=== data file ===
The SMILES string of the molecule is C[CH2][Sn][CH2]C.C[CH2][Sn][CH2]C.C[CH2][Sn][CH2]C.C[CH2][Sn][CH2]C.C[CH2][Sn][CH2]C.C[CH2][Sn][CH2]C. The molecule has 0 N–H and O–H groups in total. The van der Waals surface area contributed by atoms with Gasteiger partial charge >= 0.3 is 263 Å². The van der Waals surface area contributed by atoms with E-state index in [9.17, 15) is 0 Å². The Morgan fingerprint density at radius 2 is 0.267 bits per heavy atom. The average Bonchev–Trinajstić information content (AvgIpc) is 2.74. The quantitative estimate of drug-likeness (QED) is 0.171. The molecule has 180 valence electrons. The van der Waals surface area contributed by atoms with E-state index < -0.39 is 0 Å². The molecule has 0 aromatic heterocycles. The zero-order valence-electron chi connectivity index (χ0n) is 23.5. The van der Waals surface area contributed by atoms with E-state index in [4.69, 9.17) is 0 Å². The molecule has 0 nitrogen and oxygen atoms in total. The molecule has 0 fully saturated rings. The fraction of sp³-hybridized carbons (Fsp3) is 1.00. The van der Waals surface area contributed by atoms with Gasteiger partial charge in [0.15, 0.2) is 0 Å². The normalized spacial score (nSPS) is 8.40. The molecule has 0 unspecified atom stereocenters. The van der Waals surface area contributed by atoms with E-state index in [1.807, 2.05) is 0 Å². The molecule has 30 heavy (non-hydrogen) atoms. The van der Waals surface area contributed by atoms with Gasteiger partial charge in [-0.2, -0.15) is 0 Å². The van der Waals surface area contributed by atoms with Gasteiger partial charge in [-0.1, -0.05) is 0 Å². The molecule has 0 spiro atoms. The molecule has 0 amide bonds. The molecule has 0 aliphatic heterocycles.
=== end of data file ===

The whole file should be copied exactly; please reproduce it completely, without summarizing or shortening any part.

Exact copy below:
The SMILES string of the molecule is C[CH2][Sn][CH2]C.C[CH2][Sn][CH2]C.C[CH2][Sn][CH2]C.C[CH2][Sn][CH2]C.C[CH2][Sn][CH2]C.C[CH2][Sn][CH2]C. The molecule has 0 N–H and O–H groups in total. The van der Waals surface area contributed by atoms with Gasteiger partial charge >= 0.3 is 263 Å². The van der Waals surface area contributed by atoms with E-state index in [9.17, 15) is 0 Å². The Morgan fingerprint density at radius 2 is 0.267 bits per heavy atom. The average Bonchev–Trinajstić information content (AvgIpc) is 2.74. The quantitative estimate of drug-likeness (QED) is 0.171. The molecule has 180 valence electrons. The van der Waals surface area contributed by atoms with E-state index < -0.39 is 0 Å². The molecule has 0 aromatic heterocycles. The zero-order valence-electron chi connectivity index (χ0n) is 23.5. The van der Waals surface area contributed by atoms with E-state index in [4.69, 9.17) is 0 Å². The molecule has 0 nitrogen and oxygen atoms in total. The molecule has 0 fully saturated rings. The fraction of sp³-hybridized carbons (Fsp3) is 1.00. The van der Waals surface area contributed by atoms with Gasteiger partial charge in [0.15, 0.2) is 0 Å². The normalized spacial score (nSPS) is 8.40. The molecule has 0 unspecified atom stereocenters. The van der Waals surface area contributed by atoms with E-state index in [1.807, 2.05) is 0 Å². The molecule has 30 heavy (non-hydrogen) atoms. The van der Waals surface area contributed by atoms with Gasteiger partial charge in [-0.2, -0.15) is 0 Å². The van der Waals surface area contributed by atoms with Gasteiger partial charge in [-0.1, -0.05) is 0 Å². The molecule has 0 spiro atoms. The molecule has 0 amide bonds. The molecule has 0 aliphatic heterocycles.